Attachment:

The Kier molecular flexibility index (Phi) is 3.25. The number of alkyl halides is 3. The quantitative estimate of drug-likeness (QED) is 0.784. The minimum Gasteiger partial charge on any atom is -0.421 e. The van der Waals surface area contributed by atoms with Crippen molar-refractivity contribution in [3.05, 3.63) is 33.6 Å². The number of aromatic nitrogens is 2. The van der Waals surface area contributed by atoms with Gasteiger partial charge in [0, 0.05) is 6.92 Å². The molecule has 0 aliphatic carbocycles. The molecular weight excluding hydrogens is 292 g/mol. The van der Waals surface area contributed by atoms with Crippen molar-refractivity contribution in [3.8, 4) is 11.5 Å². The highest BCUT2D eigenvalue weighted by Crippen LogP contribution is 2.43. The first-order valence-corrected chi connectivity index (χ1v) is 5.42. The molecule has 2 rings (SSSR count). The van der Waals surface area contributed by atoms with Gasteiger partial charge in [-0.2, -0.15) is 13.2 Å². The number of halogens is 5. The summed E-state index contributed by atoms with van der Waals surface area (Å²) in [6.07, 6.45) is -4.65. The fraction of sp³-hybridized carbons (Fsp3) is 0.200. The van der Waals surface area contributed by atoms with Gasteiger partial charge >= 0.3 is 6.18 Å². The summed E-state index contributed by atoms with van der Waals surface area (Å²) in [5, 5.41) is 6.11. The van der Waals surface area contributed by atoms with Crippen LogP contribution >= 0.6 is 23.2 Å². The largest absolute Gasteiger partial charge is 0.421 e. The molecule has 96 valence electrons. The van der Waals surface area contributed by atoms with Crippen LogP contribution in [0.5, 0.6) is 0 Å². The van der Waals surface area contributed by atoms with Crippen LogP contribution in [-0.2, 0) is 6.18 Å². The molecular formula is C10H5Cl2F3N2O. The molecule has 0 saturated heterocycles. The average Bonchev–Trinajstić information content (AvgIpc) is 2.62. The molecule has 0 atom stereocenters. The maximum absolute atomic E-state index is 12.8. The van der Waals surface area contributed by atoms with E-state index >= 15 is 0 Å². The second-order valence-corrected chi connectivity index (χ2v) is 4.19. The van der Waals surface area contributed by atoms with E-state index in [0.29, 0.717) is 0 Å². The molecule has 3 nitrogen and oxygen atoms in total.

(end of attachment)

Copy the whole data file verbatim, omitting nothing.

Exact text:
The Kier molecular flexibility index (Phi) is 3.25. The number of alkyl halides is 3. The quantitative estimate of drug-likeness (QED) is 0.784. The minimum Gasteiger partial charge on any atom is -0.421 e. The van der Waals surface area contributed by atoms with Crippen molar-refractivity contribution in [3.05, 3.63) is 33.6 Å². The number of aromatic nitrogens is 2. The van der Waals surface area contributed by atoms with Gasteiger partial charge in [0, 0.05) is 6.92 Å². The molecule has 0 aliphatic carbocycles. The molecular weight excluding hydrogens is 292 g/mol. The van der Waals surface area contributed by atoms with Crippen molar-refractivity contribution in [3.8, 4) is 11.5 Å². The highest BCUT2D eigenvalue weighted by Crippen LogP contribution is 2.43. The first-order valence-corrected chi connectivity index (χ1v) is 5.42. The molecule has 2 rings (SSSR count). The van der Waals surface area contributed by atoms with Gasteiger partial charge in [-0.2, -0.15) is 13.2 Å². The number of halogens is 5. The summed E-state index contributed by atoms with van der Waals surface area (Å²) in [6.07, 6.45) is -4.65. The fraction of sp³-hybridized carbons (Fsp3) is 0.200. The van der Waals surface area contributed by atoms with Gasteiger partial charge >= 0.3 is 6.18 Å². The summed E-state index contributed by atoms with van der Waals surface area (Å²) in [5, 5.41) is 6.11. The van der Waals surface area contributed by atoms with Crippen LogP contribution >= 0.6 is 23.2 Å². The largest absolute Gasteiger partial charge is 0.421 e. The molecule has 96 valence electrons. The van der Waals surface area contributed by atoms with Crippen LogP contribution in [0.5, 0.6) is 0 Å². The van der Waals surface area contributed by atoms with Crippen LogP contribution in [-0.2, 0) is 6.18 Å². The molecular formula is C10H5Cl2F3N2O. The molecule has 0 saturated heterocycles. The average Bonchev–Trinajstić information content (AvgIpc) is 2.62. The molecule has 0 atom stereocenters. The maximum absolute atomic E-state index is 12.8. The van der Waals surface area contributed by atoms with E-state index >= 15 is 0 Å². The second-order valence-corrected chi connectivity index (χ2v) is 4.19. The van der Waals surface area contributed by atoms with E-state index in [0.29, 0.717) is 0 Å². The molecule has 3 nitrogen and oxygen atoms in total.